The mirror without costume
after Paul Verlaine
Every just character in a novel
may not have high cheekbones.
Your dreaming body drinks perfume while
the day dances after the not-life,
the be-still life, behold! Your desires are made
naked without reflection. If only
each thought were not preceded by naïve thinking.
Soft solid visage, followed by reflection.
If only each cavity knew oblivion.
The eye, preceded mostly by footwork,
waves into pain. The right to feel the lights.
Far from your eyes from your chest
in fact, elongated from all anatomies,
I witness some kind of imperial language floating in season.
The mirror without costume.
we train negligible adjustments
for intrinsic reasons
or we examine
a particular facet, like
the space of sound
means to read, not more than what
the system presents, but more than what we can say
, map. the way you see your father’s face
in your daughter’s and what that initiates
in a pre-verbal context. rhythm
in the analysis makes possible
no object in particular.
the more assonance, the more regarded;
the more sonority, the more movement.
the affective hills and caverns—
who can or would judge this example.
piezoelectricity of the bone
structure clings to possible linguistics
a placement of life architecture
simple mechanics tend to privilege place over
word, that is to say, to privilege movement
over the idea of movement.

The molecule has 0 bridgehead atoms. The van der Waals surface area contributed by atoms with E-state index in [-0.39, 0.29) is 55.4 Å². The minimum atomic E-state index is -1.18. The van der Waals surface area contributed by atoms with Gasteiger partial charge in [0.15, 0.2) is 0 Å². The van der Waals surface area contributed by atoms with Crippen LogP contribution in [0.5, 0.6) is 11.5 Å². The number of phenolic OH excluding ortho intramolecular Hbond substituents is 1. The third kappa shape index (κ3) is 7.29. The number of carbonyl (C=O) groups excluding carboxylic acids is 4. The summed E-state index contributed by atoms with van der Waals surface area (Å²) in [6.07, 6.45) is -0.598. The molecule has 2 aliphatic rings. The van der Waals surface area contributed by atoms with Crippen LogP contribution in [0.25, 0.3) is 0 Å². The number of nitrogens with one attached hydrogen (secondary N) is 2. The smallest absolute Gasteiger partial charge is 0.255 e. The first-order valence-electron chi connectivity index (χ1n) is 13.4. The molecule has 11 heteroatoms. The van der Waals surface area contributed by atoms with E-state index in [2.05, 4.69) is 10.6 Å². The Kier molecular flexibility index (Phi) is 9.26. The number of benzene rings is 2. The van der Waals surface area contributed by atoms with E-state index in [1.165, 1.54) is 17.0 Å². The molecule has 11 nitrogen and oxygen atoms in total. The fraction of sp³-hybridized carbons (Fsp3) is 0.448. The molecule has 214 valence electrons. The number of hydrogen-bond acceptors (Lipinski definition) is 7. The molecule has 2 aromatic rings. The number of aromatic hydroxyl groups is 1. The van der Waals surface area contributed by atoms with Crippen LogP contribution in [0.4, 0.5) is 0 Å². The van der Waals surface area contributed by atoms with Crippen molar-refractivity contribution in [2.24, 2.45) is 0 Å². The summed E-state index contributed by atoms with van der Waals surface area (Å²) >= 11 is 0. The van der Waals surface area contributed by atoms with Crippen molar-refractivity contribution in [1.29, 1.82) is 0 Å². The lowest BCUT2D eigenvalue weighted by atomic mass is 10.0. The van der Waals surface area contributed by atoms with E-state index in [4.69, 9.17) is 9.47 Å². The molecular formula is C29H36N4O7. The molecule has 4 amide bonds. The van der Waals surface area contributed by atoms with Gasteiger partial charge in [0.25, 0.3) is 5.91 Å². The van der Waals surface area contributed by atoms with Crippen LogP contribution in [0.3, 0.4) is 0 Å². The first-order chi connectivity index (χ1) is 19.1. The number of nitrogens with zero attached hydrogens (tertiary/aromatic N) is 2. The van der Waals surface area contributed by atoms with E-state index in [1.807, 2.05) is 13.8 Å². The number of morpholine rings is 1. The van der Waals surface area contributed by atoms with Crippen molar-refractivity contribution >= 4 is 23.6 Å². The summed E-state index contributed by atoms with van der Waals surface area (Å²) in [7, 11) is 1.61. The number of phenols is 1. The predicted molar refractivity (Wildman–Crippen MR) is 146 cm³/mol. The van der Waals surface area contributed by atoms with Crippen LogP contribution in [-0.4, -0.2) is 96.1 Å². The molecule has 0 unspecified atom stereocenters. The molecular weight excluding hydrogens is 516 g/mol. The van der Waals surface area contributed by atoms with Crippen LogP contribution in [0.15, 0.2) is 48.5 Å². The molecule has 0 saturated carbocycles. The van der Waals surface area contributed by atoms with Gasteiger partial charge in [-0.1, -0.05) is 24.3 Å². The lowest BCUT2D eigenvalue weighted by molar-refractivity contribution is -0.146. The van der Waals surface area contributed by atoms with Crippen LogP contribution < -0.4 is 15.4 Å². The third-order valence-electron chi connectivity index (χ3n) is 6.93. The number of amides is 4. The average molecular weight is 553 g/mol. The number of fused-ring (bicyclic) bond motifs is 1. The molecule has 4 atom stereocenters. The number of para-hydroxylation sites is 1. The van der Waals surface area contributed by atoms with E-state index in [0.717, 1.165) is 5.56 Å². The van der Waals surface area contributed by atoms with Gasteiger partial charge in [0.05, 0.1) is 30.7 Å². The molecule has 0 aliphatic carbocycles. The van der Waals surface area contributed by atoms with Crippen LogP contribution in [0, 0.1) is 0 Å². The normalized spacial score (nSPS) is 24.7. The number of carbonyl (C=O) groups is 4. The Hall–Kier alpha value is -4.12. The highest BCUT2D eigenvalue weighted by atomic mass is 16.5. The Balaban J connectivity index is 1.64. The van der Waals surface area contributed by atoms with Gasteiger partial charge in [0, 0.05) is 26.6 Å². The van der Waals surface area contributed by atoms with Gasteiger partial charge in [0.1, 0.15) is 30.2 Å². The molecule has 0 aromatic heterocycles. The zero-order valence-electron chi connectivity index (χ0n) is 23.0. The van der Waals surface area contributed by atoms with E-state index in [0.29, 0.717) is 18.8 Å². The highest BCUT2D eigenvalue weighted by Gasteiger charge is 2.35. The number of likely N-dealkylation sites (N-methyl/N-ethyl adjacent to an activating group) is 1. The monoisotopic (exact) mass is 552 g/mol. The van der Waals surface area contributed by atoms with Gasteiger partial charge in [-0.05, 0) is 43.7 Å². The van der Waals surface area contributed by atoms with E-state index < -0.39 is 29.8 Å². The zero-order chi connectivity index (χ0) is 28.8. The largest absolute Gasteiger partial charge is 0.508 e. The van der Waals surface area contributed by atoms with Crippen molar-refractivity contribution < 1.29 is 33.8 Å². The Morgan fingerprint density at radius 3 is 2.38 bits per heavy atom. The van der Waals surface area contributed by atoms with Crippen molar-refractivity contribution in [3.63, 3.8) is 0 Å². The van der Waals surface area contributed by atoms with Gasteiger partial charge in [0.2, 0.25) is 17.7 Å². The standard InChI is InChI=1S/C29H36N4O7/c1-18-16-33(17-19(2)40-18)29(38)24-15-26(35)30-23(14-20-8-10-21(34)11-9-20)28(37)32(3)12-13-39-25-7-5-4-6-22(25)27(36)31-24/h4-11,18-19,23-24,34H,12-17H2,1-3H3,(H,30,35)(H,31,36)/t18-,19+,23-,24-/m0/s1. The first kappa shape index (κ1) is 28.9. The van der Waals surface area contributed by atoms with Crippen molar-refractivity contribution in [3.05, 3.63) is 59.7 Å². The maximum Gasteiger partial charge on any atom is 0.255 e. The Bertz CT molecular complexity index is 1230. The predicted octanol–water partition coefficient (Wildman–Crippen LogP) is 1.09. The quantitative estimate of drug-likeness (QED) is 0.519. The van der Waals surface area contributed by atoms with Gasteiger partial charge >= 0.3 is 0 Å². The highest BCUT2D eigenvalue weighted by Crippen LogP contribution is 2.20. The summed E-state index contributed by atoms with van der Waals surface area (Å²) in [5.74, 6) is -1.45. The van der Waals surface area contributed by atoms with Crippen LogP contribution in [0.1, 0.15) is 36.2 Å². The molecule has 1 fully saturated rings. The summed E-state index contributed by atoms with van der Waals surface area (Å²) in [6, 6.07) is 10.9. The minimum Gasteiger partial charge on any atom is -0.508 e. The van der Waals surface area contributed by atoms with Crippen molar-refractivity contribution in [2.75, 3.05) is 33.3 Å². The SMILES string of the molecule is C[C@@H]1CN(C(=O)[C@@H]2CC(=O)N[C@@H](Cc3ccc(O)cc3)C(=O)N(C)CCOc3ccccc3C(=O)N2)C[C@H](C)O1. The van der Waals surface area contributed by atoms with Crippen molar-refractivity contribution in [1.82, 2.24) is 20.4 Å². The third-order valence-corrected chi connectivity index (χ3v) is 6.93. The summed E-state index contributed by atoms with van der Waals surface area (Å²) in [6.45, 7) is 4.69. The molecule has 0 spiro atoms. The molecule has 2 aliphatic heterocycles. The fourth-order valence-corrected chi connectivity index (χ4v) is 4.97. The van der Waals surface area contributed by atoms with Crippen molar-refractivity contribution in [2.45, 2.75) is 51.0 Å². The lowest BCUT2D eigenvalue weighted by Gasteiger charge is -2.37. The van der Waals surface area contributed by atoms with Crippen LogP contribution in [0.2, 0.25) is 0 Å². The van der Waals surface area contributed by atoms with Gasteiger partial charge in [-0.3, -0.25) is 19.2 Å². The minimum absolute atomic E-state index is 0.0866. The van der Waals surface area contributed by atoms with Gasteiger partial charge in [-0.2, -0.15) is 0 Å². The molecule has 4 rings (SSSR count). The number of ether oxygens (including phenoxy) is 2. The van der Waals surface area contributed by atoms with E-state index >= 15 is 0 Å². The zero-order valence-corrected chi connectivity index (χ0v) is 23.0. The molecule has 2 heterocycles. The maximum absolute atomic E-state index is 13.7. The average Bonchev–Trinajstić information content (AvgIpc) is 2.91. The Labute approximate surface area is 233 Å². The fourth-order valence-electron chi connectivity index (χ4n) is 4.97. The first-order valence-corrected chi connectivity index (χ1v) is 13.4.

—to let stand, or, standing, to let lean.
There must be some other way
after Liliane Giraudon
Some stories tend to erase the sun.
We buckle under
their chronology modulating parenthesis, so
I may have been a painter.
I began by sketching rocks to mimic the
internal scarring behind the floating rib
. I slowly pulled my car over the rocks.
No one could make sense of the trees I had been drawing.
Enfin, I found an arbor.
I rushed my somber skin—visible whiteness.
What can we say to our bodies.
The trees had always been at the window.
Where the clouds are so far up in the sky,
they seem not to move, yet they change.
The carrion birds holding in still circle.
I screamed into the echograph—
graphing the location of my ovaries.
Radiation completed me, in fact.
I erased the sun,
I say, just bobbing along
a kind of timeline filled with my life.
They just won’t quit.
What’s the other option?
I mean, imagine you’d been the one
to discover astrology.
Would you believe you?
Laura Wetherington’s first book, A Map Predetermined and Chance (Fence Books 2011), was selected by C.S. Giscombe for the National Poetry Series. Her work appears in the Colorado Review, FENCE, VOLT, Minnesota Review, Drunken Boat, among other journals. She currently teaches in Sierra Nevada College’s undergraduate English and low-residency MFA programs.